As the millennial generation enters the workforce, the insurance industry faces a tough challenge - how do we get these innovative and tech-savvy people to join the industry?
This was the question that a panel at the IIS Global Insurance Forum attempted to answer. Panel chair Donal Corcoran, Head of Consumer Insurance at AIG Canada was joined by Zach Brown, Principal and Portfolio Manager at Milliman, Dawn Miller, President and CEO of AXA Insurance, Monica Tigleanu, Senior Financial Lines Underwriter at Beazley and Clemens Philippi, Regional Manager, Market Management Asia at Allianz.
Panellists spoke of the different methods that could spark the interest of the possible next generation of risk managers. Amidst a generation that are deeply engaged in social media and the sharing economy, the nebulous ‘insurance industry’ might seem like the type of white collar enemy they would shy away from. “It’s not a popular career choice,” said Brown. “According to a Lloyd’s study, insurance placed 18th on a list of career choices,”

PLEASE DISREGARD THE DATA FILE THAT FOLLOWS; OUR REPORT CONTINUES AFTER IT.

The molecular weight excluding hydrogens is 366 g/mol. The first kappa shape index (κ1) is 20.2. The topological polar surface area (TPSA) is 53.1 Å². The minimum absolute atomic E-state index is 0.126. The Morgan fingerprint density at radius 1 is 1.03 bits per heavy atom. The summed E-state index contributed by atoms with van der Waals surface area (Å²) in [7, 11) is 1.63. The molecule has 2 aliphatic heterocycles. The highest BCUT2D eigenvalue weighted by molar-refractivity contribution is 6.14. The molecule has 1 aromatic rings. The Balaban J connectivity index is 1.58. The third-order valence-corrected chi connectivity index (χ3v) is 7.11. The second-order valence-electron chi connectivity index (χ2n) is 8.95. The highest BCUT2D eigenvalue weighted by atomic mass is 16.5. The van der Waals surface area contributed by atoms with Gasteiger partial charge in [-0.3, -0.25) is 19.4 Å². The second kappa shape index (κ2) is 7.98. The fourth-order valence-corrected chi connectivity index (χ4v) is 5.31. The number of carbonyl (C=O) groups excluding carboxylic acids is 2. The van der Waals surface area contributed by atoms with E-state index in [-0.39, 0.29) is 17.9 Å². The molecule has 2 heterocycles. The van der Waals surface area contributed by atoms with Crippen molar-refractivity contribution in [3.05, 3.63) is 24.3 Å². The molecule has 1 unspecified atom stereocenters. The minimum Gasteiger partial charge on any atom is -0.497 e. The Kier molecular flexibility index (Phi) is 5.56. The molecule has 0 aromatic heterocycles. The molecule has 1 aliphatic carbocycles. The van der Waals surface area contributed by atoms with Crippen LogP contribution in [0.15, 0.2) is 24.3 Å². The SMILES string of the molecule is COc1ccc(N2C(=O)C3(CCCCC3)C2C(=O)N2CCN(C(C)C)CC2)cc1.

“And we may not have the time to develop a modern approach to attracting talent towards the industry,” he added.
“Communicating the inherent human nature of the industry is vital to attracting top talent,” said Corcoran. Millennials need to know that insurance, at its core, deals with people and not just financial matters.
“Insurance is everywhere around us, offering opportunities for the established workforce and graduates coming from universities,” said Miller. “It is very important to bring talents together - to immerse the talents within the organisations. Top management must take the responsibility to develop training strategies and to create business KPI to evaluate the efficiency of the new workforce.”
She added that ‘stretch projects’ were a great way to develop top talent within the industry, as there was no better way to grow within the industry than to do the actual work.
Tigleanu agreed, saying that proper mentoring and coaching are the best tools for developing talents in the insurance industry. “The company should open the discussion regarding the development of a particular talent, and you want to do it early because people with high potential can feel trapped and pressured and eventually burn out.”
However, developing a young talent to become a future leader within the industry is not just about numbers and policies. Soft skills and communication ability is just as vital, according to Philippi. “It is important to take people with hard skills and work with them to develop soft skills,” he said. A